Littermate Syndrome - The Struggle is Real
Littermate syndrome -- when I first heard the term, I thought it sounded ridiculous; possibly made up. But I’m quickly learning that it’s all too real as is evident by our latest bugg behaviour.
What is littermate syndrome?
It’s a term used to describe a collection of behavioural issues that tend to occur when canine siblings (littermates) live together beyond the typical first 8-12 weeks. Puppies who remain together beyond the first two or three months of life, can develop “littermate syndrome.”
Also known as littermate aggression or sibling aggression, dogs with littermate syndrome often display these (unwanted) behaviours:
- Fear: of strangers, things, places and/or noises
- Anxiety: when separated from the other sibling.
- Withdrawn: one dog may become quite shy
- Codependency: lack of independence (won’t eat, sleep or play alone)
- Defiance: difficulty with basic training, lack of respect for the human leader of the pack
Other signs your pups might be experiencing littermate syndrome include:
- Excessive crying
- Destructive behaviour
- Aggression toward each other
And that’s where we’re at … aggression toward each other, excessive crying and whining.
It seemed like a good idea at the time!
We thought bringing home two puppies would be great. They’d play with each other and keep each other entertained (taking a little bit of the pressure off of us). And they do play together. They do entertain each other.
On the flip side, however, they also antagonize each other, fight with each other, and are constantly distracted by each other. That makes basic training more difficult. When one dog is more focused on the other dog than they are on you, then pack leader, training can become painstakingly frustrating.
Plus, each puppy learns from and copies the other’s behaviour. So when one puppy starts to act up, the other, previously well-behaved puppy, joins in.
For example, sometimes we’ll set out on a perfectly lovely walk when one puppy will suddenly decide it’s time to play tug of war with the leash. The other puppy immediately joins in and now we have two out of control puppies tugging, growling and fitfully attacking each other. Good times.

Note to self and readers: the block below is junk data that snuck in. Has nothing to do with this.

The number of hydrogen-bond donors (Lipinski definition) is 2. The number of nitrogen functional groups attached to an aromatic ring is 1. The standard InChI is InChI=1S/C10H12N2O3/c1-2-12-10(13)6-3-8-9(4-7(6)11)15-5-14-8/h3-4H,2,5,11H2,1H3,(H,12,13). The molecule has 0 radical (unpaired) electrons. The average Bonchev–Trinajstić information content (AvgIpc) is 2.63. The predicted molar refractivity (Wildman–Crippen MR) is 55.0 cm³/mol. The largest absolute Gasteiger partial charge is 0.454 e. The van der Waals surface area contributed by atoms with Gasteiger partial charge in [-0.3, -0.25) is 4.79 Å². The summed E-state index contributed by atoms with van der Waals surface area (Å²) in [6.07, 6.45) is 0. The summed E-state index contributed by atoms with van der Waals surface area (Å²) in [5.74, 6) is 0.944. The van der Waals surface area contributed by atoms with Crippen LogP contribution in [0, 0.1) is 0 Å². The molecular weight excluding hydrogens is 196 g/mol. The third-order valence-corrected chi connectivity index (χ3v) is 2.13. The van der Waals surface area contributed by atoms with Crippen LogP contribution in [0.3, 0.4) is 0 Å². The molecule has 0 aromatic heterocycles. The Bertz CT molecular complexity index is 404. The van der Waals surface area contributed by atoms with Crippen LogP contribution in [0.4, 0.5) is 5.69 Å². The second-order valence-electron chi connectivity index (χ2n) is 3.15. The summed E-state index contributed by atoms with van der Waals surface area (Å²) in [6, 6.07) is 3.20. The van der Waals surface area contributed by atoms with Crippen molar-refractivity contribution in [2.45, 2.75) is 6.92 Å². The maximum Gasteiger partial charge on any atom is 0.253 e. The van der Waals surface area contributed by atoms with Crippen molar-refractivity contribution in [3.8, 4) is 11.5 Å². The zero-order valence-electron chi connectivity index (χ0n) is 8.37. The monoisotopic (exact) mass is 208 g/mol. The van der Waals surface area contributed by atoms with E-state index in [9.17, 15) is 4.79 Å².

Had I been walking one puppy at a time, this never would have happened. I know this to be true, because I’ve started walking Chance and Roxy individually and the experience is, well, delightful! When walking without their sibling, each dog is brilliantly behaved.
Can puppies overcome littermate syndrome?
Yes. But you have to put in the work. Here’s what we’re working on these days to help eliminate the negative behaviours associated with littermate syndrome:
It’s important that each dog learn to be independent. We’ve started to separate them … slowly. I added a barrier gate inside each crate so they no longer sleep together, and they no longer share crate time together. They’re forced to be on their own.
Yes, it’s just a wire fence between them, but that’s the “slow” part. They can still see, hear and smell each other, but they can’t touch each other or play together.
It’s been nearly two weeks now, and they’re accepting the separation quite well. That means it’s time for the next step, which is to put them in separate crates altogether, several feet apart from each other. That’s happening this weekend.
Once they accept that, we’ll continue to move the crates further apart until they are in different rooms.
We’re working on giving each puppy not only one-on-one time with mom and dad, but we’re also teaching them to do the basics on their own, like eating, playing and training.
Each pup needs to learn that it isn’t always your turn to go out, or to eat or to play. And that’s OK because his or her turn will come. The goal here is to halt the jealousy between them.
We’ve also signed them up for individual obedience training classes. Stay tuned for an update on our first class in coming weeks!
Gentle playtime together
I learned very quickly that there are certain activities that lead to an all out brawl between the pups. Tug of war is the primary culprit. While it’s certainly one of their favourite games, and it burns a ton of energy (which I love), it also seems to work them both into a frenzy. And it ends in a nasty fight that I have to break up.
We don’t do that anymore ;-) Now when it’s playtime together (which is important, too), we do things that keep them separated, but engaged in the same activity. Fetch is a good example -- I’ll get three or four balls on the go so they’re each running back and forth without fighting over one ball.
Brain games are great, too. I’ll hide a bunch of treats around the house and tell them to “find the treat!” My tone of voice gets them excited and once I’ve shown them the first one or two, the hunt is on. Again, they’re participating in the same activity, but they’re not fighting over one object.
Can you prevent littermate syndrome?
Yes. Don’t bring home two puppies from the same litter. Just kidding! That’s not helpful advice.
If you treat each puppy as an individual from day one, you can teach them to be confident and independent. If you socialize your puppies with other people and other animals, you can prevent them from relying solely on each other.
Give them plenty of individual time that includes exercise, play and cuddles. You want your sibling puppies to love each other and enjoy each other. You don’t want your sibling puppies to rely solely on each other.
Check back with us next to see how Chance and Roxy are doing with their newfound independence!
How has the literate syndrome worked out? I’m dealing with 2 male Rottweilers now 10 months old. They sleep in separate crates. Eat separately, but cannot stand to be apart from each other. When I walk one, the other cries so loud the whole neighborhood can hear them. If I walk them together they are better if walking side by side. I’m trying to curb them needing each other so much but it seems to be a losing battle.